The data are in. After 20 years of testing and refining the transitional care model first implemented by registered nurse Mary Naylor it has been proved that transitional care interventions improve health outcomes, prevent avoidable readmissions, enhance patient and family caregiver satisfaction and decrease healthcare costs. However, in the program's current structure, the question remains: Is the transitional-care model financially sustainable for hospitals? Although the TCM has been shown to have high efficacy in a controlled setting, the effectiveness of similar programs in real-world healthcare systems has been less extensively researched.
Transitional care model improves care, decreases costs
HealthTexas Provider Network in conjunction with Baylor Health Care System has embarked on their own study to test the effects of an advanced practice nurse-led transitional-care program for patients with heart failure and its sustainability within a hospital system. The first objective was to perform a prospective study with concurrent controls to test an advanced practice nurse-led transitional-care program for patients with heart failure who were 65 years or older and were discharged from Baylor Medical Center at Garland from August 24, 2009, through April 30, 2010. HTPN and BHCS compared the effect of the program on 30-day (from discharge) all-cause readmission rate, length of stay, and 60-day (from admission) direct cost for BMCG with that of other hospitals within the Baylor Health Care System. The second objective was to carry out a budget impact analysis using costs and reimbursement experience from the intervention to see if this model would be sustainable within Baylor Health Care System.
Preliminary results of the study suggest that transitional-care programs do work to reduce 30-day readmission rates for patients with heart failure underscoring the potential of the transitional care intervention to be effective in a real-world setting. However, the result of the budget impact analysis was not as promising. From a positive perspective, total direct costs for patients receiving the intervention were less than those receiving usual care. Conversely, costs associated with the intervention were not recovered through reductions in index admission direct inpatient costs. From the hospital viewpoint, the intervention did not save money. Also, under the current reimbursement system, the hospital lost revenue by preventing readmissions and had a reduction in the contribution margin for an episode of care. For BHCS, the intervention reduced the contribution margin by an average of $227 for each Medicare patient with heart failure.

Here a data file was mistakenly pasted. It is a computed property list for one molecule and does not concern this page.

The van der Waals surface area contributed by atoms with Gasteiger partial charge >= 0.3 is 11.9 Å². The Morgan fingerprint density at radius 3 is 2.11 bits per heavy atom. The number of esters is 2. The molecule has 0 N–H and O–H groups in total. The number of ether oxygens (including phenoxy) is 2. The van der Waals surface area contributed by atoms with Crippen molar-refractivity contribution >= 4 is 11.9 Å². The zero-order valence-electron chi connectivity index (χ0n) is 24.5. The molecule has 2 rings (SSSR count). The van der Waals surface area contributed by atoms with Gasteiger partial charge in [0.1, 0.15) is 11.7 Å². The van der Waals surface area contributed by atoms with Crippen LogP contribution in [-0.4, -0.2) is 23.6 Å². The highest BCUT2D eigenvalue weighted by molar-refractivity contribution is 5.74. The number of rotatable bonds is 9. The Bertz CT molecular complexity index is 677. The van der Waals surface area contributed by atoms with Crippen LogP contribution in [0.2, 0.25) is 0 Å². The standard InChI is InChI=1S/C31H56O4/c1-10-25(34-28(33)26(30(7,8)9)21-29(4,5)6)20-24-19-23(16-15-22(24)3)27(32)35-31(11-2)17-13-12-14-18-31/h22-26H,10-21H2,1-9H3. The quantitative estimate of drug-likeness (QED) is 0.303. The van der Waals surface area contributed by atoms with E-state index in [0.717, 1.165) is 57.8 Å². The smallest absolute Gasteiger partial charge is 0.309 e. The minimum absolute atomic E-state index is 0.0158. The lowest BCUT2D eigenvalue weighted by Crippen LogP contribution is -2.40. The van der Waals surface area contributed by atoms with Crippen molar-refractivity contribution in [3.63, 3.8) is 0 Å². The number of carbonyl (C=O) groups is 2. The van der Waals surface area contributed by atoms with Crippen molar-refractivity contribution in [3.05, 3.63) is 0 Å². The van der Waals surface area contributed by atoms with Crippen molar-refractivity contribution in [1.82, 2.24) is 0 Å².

The million-dollar question now is "What next?" We know that chronically ill patients and their families benefit greatly from transitional-care interventions. How can the TCM be refined to be financially sustainable by hospitals? One solution may be a bundled payment system, based on a 30-day post-discharge episode of care in which no additional payments would be made for readmission. This makes the intervention financially more attractive than usual care. However, the modified reimbursement system would result in a significant reduction in contribution margin if payment rates are set at the current level for HF index admissions under Medicare's prospective payment policy, without additional consideration for the cost of interventions such as TCMs.
Another solution would be to fine tune the model to reduce the cost barrier. HTPN and BHCS are investigating a risk stratification method to determine patient and family transitional-care needs based on patient severity. Using risk stratification, patients will be categorized into three risk levels: low risk, intermediate risk and high risk, as determined by undergoing a variety of assessments. A customized intervention package will then be offered based on patient risk factors. Patients considered to be low risk would receive reduced interventions as compared to high-risk patients who would receive "full-service" interventions. For example, patients 65 years or older admitted to Baylor University Medical Center with heart failure will receive the following basic interventions:
- Dedicated advanced-practice nurse (APN) assigned to patient while in hospital
- Social worker assigned to assess resources and social needs
- Dedicated clinical pharmacist to review medications prior to discharge (high-risk medication, medication simplification) and to serve as consultant for RN and nurse practitioner
- Risk assessment performed at discharge where patient is classified as low, intermediate or high risk
- Post-discharge phone calls by RN
- A designated clinical pharmacist to assess for high-risk medications; provide medication simplification; and serve as consultant for RN and APN
- Telemonitoring services managed by an RN to oversee certain protocols that would include advancing medications
- Daily visits by APN while in hospital
- Home visits 24-72 hours after discharge
- Weekly home visits up to 12 weeks
- Acute visits and 24/7 access to care via phone (follow-up as needed)
- Team approach to care that would include the patient, their family, physicians, nurse practitioners, home healthcare providers, social workers, and other providers as deemed necessary
Dr. Cliff FullertonVice president, chronic diseaseBaylor Health Care SystemDallasChief quality officerHealthTexas Provider NetworkDallas
Send us a letter
Have an opinion about this story? Click here to submit a Letter to the Editor, and we may publish it in print.